• 1 cup almond milk or low-fat milk
  • 1/2 cup silken tofu, (4 ounces)
  • 2 tablespoons sugar


  1. Combine strawberries, almond milk (or low-fat milk), tofu and sugar in a blender. Blend until frothy and smooth, about 1 minute. Pour into tall glasses and serve.

Tips & Notes

  • Almond milk is a delicious, low-fat alternative to skim or low-fat milk, especially for the lactose-intolerant. 

Check out our live strawberry picking adventure at Mitchell's Berries below :)

Anti-aging secrets - Forget the fountain of youth

Forget the fountain of youth! A well-balanced diet can help you lose weight, live longer and feel fitter. But it can also help you look younger.  According to the Dr. Oz Show this is what you should know about anti-aging. "Load up a plate at the feel-better buffet and turn back the clock on a full (and happy) stomach." ~Dr. Oz
Photo Credits: nutrition mission
  • Cucumbers are good for the skin. The silica in the peel helps reduce wrinkles and boost collagen. Buy them unwaxed if possible. 
  • Blood oranges contain anthocyanins, antioxidants that combat free radical damage and UV rays.
  • Cod contains selenium which safeguards your skin from sun damage and cancer.
  • Mango provides 96% of your daily vitamin C needs and helps prevent periodontal disease.
  • Lowfat cottage cheese is full of protein, and therefore promotes hair health (since hair is mostly protein). Just be wary of hidden sodium levels.
  • Lean beef is full of iron. Iron deficiency can cause nail beds to be thin and concave.
  • Foods of the Mediterranean: fennel, an anti-inflammatory; octopus, a rich source of Omega-3 fatty acids, B12, iron and zinc; gigantes beans, giant lima beans rich in potassium
  • Oysters an excellent source of zinc, which aids in protein synthesis and collagen formation. 
  • Red peppers and brussels sprouts are rich in vitamin C, which help build collagen and fight off free radicals.
  • Blueberries 1 serving of this superfood provides more antioxidant activity than most fruits and veggies. Antioxidants fight the free radicals that cause wrinkles.
  • Sunflower seeds contain lignin phytoestrogens, which prevent collagen breakdown and boost the skin's lipid barrier.
  • Tuna contains Omega-3 fatty acids that fight UV-related cell damage and are a rich source of niacin, a deficiency of which causes skin rashes.

  • Avocados are one of the richest sources of monounsaturated fats and contain biotin for healthy skin.

  • Watermelon is a source of lycopene, which protects the skin from UV rays.

  • Kelp contains vitamins C and E, which protect fats in the skin's moisture barrier from free-radical damage.

  • Lentils are a good source of zinc.

  • Pumpkin seeds are pumped full of antioxidants and magnesium, which help lower blood pressure and reduce the risk of heart attack and stroke.

  • Eggs are high in iron and biotin.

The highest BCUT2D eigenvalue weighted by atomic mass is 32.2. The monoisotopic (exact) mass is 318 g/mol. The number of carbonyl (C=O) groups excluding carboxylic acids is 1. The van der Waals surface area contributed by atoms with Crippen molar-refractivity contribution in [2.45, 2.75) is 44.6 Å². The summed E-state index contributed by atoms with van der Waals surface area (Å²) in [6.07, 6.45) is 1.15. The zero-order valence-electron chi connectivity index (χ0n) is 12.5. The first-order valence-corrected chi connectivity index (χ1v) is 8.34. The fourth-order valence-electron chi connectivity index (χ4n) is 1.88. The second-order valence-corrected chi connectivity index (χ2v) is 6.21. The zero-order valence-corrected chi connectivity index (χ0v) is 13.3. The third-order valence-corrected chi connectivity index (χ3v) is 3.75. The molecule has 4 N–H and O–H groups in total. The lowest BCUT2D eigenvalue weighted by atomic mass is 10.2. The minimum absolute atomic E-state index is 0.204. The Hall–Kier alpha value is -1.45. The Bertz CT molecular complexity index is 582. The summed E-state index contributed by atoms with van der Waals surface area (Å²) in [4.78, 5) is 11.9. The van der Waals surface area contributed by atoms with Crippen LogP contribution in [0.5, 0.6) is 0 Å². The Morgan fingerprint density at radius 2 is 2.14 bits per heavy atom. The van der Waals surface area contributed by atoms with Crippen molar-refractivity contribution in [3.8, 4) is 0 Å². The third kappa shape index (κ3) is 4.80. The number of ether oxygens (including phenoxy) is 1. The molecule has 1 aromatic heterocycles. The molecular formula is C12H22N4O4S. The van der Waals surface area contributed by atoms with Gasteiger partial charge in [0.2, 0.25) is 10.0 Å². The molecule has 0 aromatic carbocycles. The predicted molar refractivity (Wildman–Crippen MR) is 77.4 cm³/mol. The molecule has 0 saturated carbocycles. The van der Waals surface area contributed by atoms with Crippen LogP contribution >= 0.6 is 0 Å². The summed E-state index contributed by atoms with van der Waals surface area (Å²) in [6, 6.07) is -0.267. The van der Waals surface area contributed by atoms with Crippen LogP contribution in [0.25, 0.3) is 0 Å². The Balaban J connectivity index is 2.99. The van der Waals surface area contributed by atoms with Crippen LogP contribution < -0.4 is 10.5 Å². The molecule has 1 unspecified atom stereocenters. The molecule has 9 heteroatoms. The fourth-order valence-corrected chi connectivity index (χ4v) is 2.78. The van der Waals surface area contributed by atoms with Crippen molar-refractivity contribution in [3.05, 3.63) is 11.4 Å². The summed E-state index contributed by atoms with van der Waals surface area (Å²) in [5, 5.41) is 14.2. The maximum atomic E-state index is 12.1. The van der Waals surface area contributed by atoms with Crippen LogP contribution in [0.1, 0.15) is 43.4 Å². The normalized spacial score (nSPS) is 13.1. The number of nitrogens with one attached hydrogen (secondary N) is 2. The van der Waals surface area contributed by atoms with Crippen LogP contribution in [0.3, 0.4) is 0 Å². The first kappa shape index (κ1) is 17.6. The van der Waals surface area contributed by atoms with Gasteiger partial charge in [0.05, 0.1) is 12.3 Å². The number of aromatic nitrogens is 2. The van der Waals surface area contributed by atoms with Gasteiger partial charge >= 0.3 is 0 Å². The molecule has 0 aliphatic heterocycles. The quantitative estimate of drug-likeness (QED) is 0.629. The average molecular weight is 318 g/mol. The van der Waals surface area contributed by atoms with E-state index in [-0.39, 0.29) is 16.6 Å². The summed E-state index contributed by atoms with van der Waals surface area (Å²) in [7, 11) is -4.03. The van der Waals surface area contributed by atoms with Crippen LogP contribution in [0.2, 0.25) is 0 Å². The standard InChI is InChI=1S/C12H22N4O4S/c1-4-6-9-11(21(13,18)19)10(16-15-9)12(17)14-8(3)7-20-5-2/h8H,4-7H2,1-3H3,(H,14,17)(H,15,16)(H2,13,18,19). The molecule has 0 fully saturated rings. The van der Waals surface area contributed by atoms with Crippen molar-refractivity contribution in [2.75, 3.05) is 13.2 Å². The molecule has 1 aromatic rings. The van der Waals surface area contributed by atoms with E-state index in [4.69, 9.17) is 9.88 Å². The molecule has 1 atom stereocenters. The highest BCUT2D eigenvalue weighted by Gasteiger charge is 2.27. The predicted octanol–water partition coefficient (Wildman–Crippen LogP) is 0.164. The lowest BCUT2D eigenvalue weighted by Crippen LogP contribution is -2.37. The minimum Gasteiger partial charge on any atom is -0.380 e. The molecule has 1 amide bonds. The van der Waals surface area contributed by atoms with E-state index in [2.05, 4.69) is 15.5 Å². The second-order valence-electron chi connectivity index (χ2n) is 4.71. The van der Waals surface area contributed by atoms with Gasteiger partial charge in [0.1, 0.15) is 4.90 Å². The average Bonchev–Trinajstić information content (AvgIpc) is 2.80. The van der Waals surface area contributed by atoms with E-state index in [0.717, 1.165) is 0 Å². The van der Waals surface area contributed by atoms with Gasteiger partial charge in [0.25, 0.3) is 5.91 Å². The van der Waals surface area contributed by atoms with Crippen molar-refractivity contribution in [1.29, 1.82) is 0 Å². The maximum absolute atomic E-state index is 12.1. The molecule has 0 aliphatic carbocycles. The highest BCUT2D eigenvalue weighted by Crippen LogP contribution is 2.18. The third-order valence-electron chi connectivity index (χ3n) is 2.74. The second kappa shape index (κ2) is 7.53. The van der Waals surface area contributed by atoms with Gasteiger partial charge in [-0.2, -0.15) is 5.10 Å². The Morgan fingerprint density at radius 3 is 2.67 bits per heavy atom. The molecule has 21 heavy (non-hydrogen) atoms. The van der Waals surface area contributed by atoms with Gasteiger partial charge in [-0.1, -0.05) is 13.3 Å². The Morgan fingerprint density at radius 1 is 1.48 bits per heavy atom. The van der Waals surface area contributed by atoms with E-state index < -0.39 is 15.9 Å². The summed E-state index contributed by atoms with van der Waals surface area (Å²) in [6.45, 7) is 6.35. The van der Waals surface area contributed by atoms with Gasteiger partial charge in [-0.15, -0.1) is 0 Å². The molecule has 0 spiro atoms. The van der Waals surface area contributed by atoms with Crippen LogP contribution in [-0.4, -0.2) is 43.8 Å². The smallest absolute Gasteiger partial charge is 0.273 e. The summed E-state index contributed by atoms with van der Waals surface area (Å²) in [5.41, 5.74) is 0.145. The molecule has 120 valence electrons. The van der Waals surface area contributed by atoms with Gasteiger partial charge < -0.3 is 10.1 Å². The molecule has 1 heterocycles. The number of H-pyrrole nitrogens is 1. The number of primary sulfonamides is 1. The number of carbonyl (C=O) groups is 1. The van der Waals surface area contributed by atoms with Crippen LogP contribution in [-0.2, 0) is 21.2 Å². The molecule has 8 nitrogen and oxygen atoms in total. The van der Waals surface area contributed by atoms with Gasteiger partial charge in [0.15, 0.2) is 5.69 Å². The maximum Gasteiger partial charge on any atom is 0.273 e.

• Pomegranate seeds contain juice rich in ellagic acid and punic alagin - 2 agents that fight damage from free radicals and preserve the collagen in your skin.

  • Oatmeal is high in soluble fiber which reduces LDL cholesterol (the "bad" cholesterol").

  • Black currants contain a compound called anthocyanosides, which can help improve vision. Additionally, this superfood contains 5 times the vitamin C that oranges do, making it a superb immunity booster.

  • Cranberry juice disrupts the formation of plague and thereby prevents yellowing of teeth. The flavonoids in cranberry juice also counteract the damaging effects of bacteria that cause tooth decay. Be careful that you aren't drinking a sugar-laden cranberry juice cocktail.

  • Dark chocolate will help curb your sweet tooth and is rich in flavonoids.  

  • Red wine made with the dark skin and seeds of the grapes that are rich in polyphenols, a type of antioxidant that includes resveratrol. If you aren't a drinker, opt for grape juice or a resveratrol supplement available at your drug store for about $25.

  • Pure noni juice, known for its anti-inflammatory properties, can help fight the formation of tumors – and wrinkles. Noni and noni products, like DERMAdoctor Photodynamic Therapy Noni Lotion, build collagen and are high in antioxidants and polyphenols.

  • Guava is packed with vitamin C which boosts collagen production to smooth skin. Two cups of guava per week is the perfect dose of this anti-aging powerhouse.

  • Wheat germ is rich in zinc, which plays a crucial role in the production of new skin cells. It also has anti-inflammatory properties to help prevent eczema; recent studies even indicate that wheat germ can help reduce acne. Get half a cup of wheat germ per day for your daily dose of zinc. Try sprinkling it over salads and yogurt or adding it to smoothies.

  • Romaine lettuce is a leafy green vegetable high in vitamin A, a vitamin that helps revitalize skin by increasing cell turnover and encouraging new skin cell growth. Add 6 leaves to your salad or as a side with dinner for your daily allowance of vitamin A.

  • Brazil nuts contain selenium, a powerful mineral that aids in the production of the antioxidant, glutathione which repairs cell damage and slows down the skin's aging process. Just 2 nuts a day will help you stop the aging process in its tracks.

  • Tomatoes provide lycopene, which helps prevent heart disease, elevated cholesterol and cancer. Lycopene acts as natural sun block, preventing the UV damage that causes sun spots, dryness, wrinkles. Remember to cook tomatoes for the maximum anti-aging effect.

  • Sardines, rich in omega-3 fatty acids, promote hair growth and shine to keep your locks looking young.

  • Spinach is an excellent source of vitamin C, which the body needs to manufacture sebum, an oily substance produced by the sebaceous glands. Sebum is the body's "natural conditioner," and keeps hair shiny, smooth and young looking, while preventing dryness.

  • Beans, which are high in protein, promote hair growth and help thicken hair cells by making the fibers stronger.